Thursday, August 21, 2014

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Students Learn About Ireland Through Arts and Landscape

From medieval holy wells and towers to rugged shores and gritty city streets, Ireland's culture and history unfolded for University of Virginia students in a January term course, "An Irish Sense of Place: Literature, Language, Music and the Arts."

They learned how the arts are intertwined with the landscape as poets, sculptors and musicians in the flesh shared their work and as the class studied Irish literary giants, such as William Butler Yeats, James Joyce and Seamus Heaney.

The husband-and-wife team of Elizabeth Fowler and Victor Luftig, English professors in the College of Arts & Sciences, have co-taught the intensive two-week class about six times now and established contact with some of Ireland's most distinguished contemporary writers, musicians and artists.

"We have the logistics down," Luftig said. They recommend students bring good walking shoes and warm raingear.

The success of the course depends on the students, Luftig said, "and whether they embrace the possibility of learning together joyfully in this short span of time."

This year's group of 18 students, who varied from first- to fourth-years with different majors, fulfilled his expectations. "I feel great admiration and respect for what the admissions office does at U.Va.," Luftig said about the high caliber of the students.

To hear a poet read in the setting where the poem takes place is a way to experience art coming alive, he said.

One of the first days in Galway on the western coast, the class heard Moya Cannon read several of her poems set there, including one, "Bright City," that is inscribed on the Wolfe Tone Bridge above the Corrib River. Fowler mentioned that when Cannon read her poem, "Demolition," they were standing outside a building whose side had been knocked out, making it open like a dollhouse. The group could see an intact kitchen on a higher-up floor.

In the evening, Moya's nephew, Cormac Cannon, played the uilleann pipes at the hotel and gave the group an introduction to local traditional Irish music. Luftig said the students went out on their own to hear more music on subsequent nights.

"By being in Ireland, we saw how much literature, history and the land were so closely intertwined and deeply rooted in their culture," said Nica Basuel, a fourth-year student who said visiting Ireland was on her "bucket list."

"I was amazed of how important their literary history is to them – there are photos of W.B. Yeats and James Joyce in all the pubs, quotations from various Irish poets (even living poets, such as Donnegal native Moya Cannon) memorialized on plaques and strewn all over their cities," Basuel said. An English major and future English teacher, she said it was refreshing to see the great emphasis on literature.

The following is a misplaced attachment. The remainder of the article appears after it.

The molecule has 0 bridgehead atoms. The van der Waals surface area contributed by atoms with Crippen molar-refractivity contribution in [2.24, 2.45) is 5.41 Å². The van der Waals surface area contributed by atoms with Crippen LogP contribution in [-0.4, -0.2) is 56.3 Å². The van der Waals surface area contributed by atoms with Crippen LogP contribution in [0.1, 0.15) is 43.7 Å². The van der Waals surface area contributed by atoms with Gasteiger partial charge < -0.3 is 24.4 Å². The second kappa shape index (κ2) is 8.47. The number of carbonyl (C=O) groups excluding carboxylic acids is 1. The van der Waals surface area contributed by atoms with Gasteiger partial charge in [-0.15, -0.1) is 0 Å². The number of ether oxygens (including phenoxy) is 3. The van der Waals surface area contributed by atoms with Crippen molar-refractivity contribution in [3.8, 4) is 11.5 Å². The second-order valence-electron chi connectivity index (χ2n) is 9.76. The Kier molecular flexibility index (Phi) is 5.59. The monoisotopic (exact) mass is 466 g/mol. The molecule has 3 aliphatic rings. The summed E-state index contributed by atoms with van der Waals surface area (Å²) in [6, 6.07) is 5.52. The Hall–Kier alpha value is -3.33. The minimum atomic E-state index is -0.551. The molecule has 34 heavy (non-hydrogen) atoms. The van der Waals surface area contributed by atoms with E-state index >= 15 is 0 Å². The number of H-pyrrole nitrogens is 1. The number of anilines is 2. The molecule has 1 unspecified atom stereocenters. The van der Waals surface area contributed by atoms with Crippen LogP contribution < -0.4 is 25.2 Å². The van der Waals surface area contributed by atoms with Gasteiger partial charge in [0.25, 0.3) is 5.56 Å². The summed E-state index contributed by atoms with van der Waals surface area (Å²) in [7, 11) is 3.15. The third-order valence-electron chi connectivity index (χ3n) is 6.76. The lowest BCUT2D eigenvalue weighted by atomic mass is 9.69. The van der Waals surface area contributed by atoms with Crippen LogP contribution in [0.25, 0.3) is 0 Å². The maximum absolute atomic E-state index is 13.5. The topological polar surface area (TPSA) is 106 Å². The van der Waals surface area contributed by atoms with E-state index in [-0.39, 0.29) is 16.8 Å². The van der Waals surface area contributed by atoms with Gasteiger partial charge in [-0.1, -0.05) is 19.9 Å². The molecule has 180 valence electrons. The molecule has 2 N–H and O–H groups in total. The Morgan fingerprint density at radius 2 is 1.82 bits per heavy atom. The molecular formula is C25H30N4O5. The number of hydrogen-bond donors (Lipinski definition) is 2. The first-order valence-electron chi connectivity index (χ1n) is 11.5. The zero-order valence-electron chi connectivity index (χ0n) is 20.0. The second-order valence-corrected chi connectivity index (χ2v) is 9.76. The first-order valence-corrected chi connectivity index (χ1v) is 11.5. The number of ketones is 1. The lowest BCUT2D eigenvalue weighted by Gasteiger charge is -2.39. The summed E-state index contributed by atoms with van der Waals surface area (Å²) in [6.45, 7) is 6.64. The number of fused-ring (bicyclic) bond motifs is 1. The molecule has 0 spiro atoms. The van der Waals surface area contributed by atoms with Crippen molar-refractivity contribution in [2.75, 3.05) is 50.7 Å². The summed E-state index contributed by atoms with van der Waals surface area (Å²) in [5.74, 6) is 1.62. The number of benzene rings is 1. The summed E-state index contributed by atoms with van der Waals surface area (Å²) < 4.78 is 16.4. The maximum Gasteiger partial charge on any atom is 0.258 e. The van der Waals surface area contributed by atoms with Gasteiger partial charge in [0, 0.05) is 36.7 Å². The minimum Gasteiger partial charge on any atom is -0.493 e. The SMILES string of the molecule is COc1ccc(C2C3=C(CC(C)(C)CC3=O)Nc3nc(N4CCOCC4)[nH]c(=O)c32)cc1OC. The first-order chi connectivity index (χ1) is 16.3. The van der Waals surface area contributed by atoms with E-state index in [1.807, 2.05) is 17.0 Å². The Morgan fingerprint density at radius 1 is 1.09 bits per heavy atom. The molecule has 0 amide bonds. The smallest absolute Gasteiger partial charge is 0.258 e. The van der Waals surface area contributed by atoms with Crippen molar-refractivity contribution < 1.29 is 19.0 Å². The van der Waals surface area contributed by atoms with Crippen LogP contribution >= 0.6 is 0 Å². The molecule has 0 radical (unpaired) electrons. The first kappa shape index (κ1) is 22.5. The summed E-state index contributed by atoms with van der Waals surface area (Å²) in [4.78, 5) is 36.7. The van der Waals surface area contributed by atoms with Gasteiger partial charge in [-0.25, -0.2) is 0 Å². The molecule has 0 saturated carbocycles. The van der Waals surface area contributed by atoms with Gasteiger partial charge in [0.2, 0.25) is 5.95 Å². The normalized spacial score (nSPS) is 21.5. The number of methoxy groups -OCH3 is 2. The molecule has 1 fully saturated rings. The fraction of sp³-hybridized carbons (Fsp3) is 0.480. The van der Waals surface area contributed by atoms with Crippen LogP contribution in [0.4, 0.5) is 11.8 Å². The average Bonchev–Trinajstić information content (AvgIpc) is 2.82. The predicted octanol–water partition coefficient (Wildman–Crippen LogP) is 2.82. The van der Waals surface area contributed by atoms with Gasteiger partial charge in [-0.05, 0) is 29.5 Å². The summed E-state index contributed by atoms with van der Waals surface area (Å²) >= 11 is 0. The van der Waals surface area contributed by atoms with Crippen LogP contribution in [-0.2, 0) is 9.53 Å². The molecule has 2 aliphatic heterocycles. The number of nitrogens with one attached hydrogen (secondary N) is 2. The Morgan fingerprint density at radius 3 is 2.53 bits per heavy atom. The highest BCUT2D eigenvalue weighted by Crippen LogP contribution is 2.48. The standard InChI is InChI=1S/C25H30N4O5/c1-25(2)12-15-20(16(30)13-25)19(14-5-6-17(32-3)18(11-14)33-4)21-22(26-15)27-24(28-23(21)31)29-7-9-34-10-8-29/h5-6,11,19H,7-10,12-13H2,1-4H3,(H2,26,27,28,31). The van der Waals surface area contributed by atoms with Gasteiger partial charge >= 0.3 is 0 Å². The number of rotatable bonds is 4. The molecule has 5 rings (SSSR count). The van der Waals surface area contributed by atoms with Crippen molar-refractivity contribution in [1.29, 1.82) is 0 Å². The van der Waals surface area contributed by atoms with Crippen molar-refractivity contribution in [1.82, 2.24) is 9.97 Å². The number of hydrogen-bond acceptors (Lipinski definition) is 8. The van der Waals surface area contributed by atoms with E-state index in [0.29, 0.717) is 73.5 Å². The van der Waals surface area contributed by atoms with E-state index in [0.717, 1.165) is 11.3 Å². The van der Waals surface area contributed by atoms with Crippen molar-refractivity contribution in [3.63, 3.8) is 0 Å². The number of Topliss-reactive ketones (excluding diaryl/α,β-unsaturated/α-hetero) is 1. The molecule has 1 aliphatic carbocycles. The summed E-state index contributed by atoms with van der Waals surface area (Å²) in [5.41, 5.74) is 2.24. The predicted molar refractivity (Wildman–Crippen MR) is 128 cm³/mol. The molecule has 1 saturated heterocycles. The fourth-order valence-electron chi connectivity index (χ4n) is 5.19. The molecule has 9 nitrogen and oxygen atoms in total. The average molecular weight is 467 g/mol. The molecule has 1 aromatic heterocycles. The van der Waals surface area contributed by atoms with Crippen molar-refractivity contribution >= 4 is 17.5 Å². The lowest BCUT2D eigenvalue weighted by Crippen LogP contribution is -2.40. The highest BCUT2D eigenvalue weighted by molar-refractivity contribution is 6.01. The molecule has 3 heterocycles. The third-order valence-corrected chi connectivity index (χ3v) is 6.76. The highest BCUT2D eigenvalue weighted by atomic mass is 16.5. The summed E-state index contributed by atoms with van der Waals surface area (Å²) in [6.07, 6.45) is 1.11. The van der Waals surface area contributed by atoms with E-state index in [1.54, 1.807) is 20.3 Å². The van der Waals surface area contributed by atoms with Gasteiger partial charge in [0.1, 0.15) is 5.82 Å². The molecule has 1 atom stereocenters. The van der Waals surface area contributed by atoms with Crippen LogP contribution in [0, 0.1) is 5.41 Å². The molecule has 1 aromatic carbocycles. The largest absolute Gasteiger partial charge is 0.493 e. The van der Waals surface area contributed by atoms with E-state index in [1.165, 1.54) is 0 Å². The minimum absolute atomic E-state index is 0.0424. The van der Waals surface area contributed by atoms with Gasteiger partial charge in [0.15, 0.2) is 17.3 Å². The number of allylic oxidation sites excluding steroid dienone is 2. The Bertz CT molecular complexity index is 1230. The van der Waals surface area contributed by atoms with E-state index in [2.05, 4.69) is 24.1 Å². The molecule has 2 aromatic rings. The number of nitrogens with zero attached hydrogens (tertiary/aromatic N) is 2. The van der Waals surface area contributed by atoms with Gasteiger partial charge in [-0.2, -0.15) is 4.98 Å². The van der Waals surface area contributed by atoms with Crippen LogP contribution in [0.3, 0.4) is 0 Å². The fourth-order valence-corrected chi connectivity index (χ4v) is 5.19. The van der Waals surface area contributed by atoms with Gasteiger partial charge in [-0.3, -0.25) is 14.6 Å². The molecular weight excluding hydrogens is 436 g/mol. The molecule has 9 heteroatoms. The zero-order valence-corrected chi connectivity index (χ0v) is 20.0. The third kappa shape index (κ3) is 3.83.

"We don't see photos of Whitman or Dickinson in our bars," she said, referring to 19th-century American poets Walt Whitman and Emily Dickinson.

"From reading the poetry and literature, I naturally learned much about Irish political and cultural history," fourth-year English major Annelise Musgrove said. "However, reading the poetry and literature in Ireland, at the very locations where it was written or that it was written about, I learned about the author's relationship to place and the material's relationship to place, which is a living relationship."

Another way the students learned Irish poetry was by reciting poems. Musgrove said, "Some of my favorite memories are our group poetry recitations, where each person would choose a poem and, standing in a circle, we took turns reading them. I had never done that before and feel very lucky to have been a part of it; in today's society, it's not a common experience you share with people."

When the group went to Thoor Ballylee, a tower that was Yeats' home, "the students were bouncing off the walls with excitement," Fowler said.

Devin Underhill, a fourth-year Echols Scholar, said the Ireland J-term course was very different from the rest of his college experience. "Being able to see the places that Yeats and other poets were writing about brings new meaning to the works. It inspired me to appreciate how art plays a role in my own life," Underhill said.

"This trip was probably the best way I could think to start off my final semester at U.Va., because it opened my eyes to how much more I can learn in the future," he said.

"Professors Luftig and Fowler are so passionately committed to the material," Musgrove said, "that it was impossible not to share their enthusiasm for and reverence of the traditional and contemporary works and authors we read." 
 

— By Anne Bromley

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